Alpha Bravo gets the best weapons, the rest of the hand/foot accessories and hand-held weapons are ok but not as inspiring; Silverbolt has the dullest accessories in the group.

Combined Mode – Superion: Where vehicle and robot modes have some shortcomings, the Aerialbots’ combined mode of Superion makes great use of those figures to become a cohesive giant robot. Superion stands tall and looks distinctively unified as a combiner with a heroic, proportioned physique, he’s not too bulky and has a restrained backpack. Nobody really looks out of place in the traditional G1 layout. Swapping Quickslinger for Alpha Bravo does change things up, but the white coloring and aerial theme remain constant. The arms, as with all the combiners in this line, do have exposed robot arms visible, but they do attach intentionally. In terms of colors, Silverbolt’s off-white color wasn’t an issue for me as an individual bot but as the central combiner it does feel odd since he shares the same red with everybody (minus Alpha Bravo) but not the same white. 

All combined, Superion weighs about 1.25 pounds, and stands about 11.1 inches high at the head, another half-inch for antennae and arm kibble (which is about an inch taller than the previous modern combiner, Fall of Cybertron Bruticus). Superion is pretty solid all around, though an area that could run into issue is the shoulders –  if the chest plates not being locked all the way together it can lead to the shoulders separating from the body when swapping arms – but generally this is minor. Every limb figure has good clearance, although you can’t go for a truly G1-accurate look with the legs without de-transforming the cockpits; between the exposed robot arms facing forward and the loss of the knee articulation, it isn’t worth doing. Balance is pretty good on Superion despite a lot of weight held above the waist, standing at attention has a lean backwards at the knees from the weight on the transformation joints, but with a little practice, Superion can take some decent poses — the key is to use articulation, balance, and every joint available.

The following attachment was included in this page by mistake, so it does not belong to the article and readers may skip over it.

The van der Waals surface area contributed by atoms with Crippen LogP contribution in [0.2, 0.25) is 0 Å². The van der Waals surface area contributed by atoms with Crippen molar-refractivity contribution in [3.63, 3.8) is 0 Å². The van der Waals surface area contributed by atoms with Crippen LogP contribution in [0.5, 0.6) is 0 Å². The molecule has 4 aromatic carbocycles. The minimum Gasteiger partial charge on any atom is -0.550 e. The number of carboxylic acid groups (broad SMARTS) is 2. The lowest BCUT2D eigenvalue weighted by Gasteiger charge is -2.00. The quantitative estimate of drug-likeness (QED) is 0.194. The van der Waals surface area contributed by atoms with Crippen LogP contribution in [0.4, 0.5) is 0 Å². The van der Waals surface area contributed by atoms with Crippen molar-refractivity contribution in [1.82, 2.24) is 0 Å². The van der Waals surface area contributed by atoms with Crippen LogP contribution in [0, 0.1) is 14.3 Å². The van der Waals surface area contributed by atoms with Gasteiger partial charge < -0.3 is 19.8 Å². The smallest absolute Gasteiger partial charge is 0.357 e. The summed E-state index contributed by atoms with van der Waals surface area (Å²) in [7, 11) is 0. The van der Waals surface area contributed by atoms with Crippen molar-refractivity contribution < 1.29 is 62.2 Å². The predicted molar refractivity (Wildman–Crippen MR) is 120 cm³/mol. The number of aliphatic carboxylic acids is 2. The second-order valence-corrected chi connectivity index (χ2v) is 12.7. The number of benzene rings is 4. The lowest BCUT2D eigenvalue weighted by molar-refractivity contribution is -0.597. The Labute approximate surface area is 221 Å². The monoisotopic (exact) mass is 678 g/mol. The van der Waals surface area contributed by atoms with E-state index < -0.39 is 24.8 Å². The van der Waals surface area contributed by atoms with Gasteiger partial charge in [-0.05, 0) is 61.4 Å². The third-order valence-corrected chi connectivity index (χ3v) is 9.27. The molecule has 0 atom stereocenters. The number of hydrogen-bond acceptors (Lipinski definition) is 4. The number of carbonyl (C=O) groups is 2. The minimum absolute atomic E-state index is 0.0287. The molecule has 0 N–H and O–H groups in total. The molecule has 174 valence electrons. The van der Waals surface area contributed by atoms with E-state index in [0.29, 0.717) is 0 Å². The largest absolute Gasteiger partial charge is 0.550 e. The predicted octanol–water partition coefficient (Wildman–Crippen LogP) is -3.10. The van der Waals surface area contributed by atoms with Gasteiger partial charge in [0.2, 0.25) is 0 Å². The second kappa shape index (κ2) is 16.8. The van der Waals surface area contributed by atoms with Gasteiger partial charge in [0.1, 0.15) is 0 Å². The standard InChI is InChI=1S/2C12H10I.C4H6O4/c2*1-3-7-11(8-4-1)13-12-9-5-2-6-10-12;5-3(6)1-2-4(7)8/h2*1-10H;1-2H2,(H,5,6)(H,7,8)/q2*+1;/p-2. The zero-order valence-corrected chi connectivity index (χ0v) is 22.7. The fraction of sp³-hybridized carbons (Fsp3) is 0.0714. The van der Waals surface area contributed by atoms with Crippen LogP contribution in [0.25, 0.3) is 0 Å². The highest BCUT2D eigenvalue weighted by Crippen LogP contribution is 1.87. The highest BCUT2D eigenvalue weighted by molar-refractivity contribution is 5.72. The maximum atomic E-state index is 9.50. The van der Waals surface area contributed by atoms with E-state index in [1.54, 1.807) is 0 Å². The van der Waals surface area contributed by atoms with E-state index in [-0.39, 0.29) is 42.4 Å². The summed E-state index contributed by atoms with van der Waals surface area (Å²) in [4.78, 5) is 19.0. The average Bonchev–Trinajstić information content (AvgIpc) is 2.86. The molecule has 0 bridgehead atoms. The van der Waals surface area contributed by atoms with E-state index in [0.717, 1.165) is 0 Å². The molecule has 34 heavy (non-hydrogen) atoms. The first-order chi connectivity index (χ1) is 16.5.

The shared hand/foot accessory between Firefly and Quickslinger are keen hands giving Superion a punch with a twin laser blast. The shared hand/foot between Air Raid and Skydive, while not as impressive as an accessory, make even better hands as the weapon element makes for a knuckleduster that clearly will pack a punch. Alpha Bravo gets his own unique hand/foot that adds twin gatling guns to his fist, and that looks great as well. Silverbolt’s combined weapons make for a larger version of the G1 figure’s gun that scales much better to this guy, but is a little light on detailing. Powerglide as a weapon looks a little better here than with other figures, the plane elements feel more like theme than they do kibble on the blaster when in Superion’s hand.